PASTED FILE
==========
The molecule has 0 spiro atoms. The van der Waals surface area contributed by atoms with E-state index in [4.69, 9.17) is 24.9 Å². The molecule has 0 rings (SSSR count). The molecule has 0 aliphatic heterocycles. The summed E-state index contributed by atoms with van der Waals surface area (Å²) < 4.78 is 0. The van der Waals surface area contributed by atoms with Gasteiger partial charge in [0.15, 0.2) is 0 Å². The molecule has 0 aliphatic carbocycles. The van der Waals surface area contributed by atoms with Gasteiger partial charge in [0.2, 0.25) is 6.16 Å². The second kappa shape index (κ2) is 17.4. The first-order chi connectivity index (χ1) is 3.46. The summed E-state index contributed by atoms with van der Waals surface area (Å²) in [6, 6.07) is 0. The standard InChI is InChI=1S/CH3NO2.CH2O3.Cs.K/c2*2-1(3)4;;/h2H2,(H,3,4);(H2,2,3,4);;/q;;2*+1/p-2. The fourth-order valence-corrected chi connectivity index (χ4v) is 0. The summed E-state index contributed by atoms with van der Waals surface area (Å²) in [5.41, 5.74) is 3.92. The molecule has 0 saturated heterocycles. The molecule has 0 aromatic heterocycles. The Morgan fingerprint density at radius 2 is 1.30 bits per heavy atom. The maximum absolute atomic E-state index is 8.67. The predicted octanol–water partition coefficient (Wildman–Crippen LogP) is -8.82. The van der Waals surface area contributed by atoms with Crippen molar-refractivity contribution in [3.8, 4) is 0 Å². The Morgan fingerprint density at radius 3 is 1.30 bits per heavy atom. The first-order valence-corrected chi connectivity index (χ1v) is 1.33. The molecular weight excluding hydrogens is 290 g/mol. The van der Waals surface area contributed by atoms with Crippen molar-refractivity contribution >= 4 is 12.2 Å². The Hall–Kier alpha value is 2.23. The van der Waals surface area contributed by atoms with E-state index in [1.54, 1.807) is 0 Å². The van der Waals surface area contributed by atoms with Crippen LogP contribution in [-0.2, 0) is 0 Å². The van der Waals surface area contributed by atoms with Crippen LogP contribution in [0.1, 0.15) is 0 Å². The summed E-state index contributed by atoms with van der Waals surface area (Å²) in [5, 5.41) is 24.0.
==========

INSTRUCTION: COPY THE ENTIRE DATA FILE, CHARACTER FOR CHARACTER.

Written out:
The molecule has 0 spiro atoms. The van der Waals surface area contributed by atoms with E-state index in [4.69, 9.17) is 24.9 Å². The molecule has 0 rings (SSSR count). The molecule has 0 aliphatic heterocycles. The summed E-state index contributed by atoms with van der Waals surface area (Å²) < 4.78 is 0. The van der Waals surface area contributed by atoms with Gasteiger partial charge in [0.15, 0.2) is 0 Å². The molecule has 0 aliphatic carbocycles. The van der Waals surface area contributed by atoms with Gasteiger partial charge in [0.2, 0.25) is 6.16 Å². The second kappa shape index (κ2) is 17.4. The first-order chi connectivity index (χ1) is 3.46. The summed E-state index contributed by atoms with van der Waals surface area (Å²) in [6, 6.07) is 0. The standard InChI is InChI=1S/CH3NO2.CH2O3.Cs.K/c2*2-1(3)4;;/h2H2,(H,3,4);(H2,2,3,4);;/q;;2*+1/p-2. The fourth-order valence-corrected chi connectivity index (χ4v) is 0. The summed E-state index contributed by atoms with van der Waals surface area (Å²) in [5.41, 5.74) is 3.92. The molecule has 0 saturated heterocycles. The molecule has 0 aromatic heterocycles. The Morgan fingerprint density at radius 2 is 1.30 bits per heavy atom. The maximum absolute atomic E-state index is 8.67. The predicted octanol–water partition coefficient (Wildman–Crippen LogP) is -8.82. The van der Waals surface area contributed by atoms with Crippen molar-refractivity contribution in [3.8, 4) is 0 Å². The Morgan fingerprint density at radius 3 is 1.30 bits per heavy atom. The first-order valence-corrected chi connectivity index (χ1v) is 1.33. The molecular weight excluding hydrogens is 290 g/mol. The van der Waals surface area contributed by atoms with Crippen molar-refractivity contribution >= 4 is 12.2 Å². The Hall–Kier alpha value is 2.23. The van der Waals surface area contributed by atoms with E-state index in [1.54, 1.807) is 0 Å². The van der Waals surface area contributed by atoms with Crippen LogP contribution in [-0.2, 0) is 0 Å². The van der Waals surface area contributed by atoms with Crippen LogP contribution in [0.1, 0.15) is 0 Å². The summed E-state index contributed by atoms with van der Waals surface area (Å²) in [5, 5.41) is 24.0.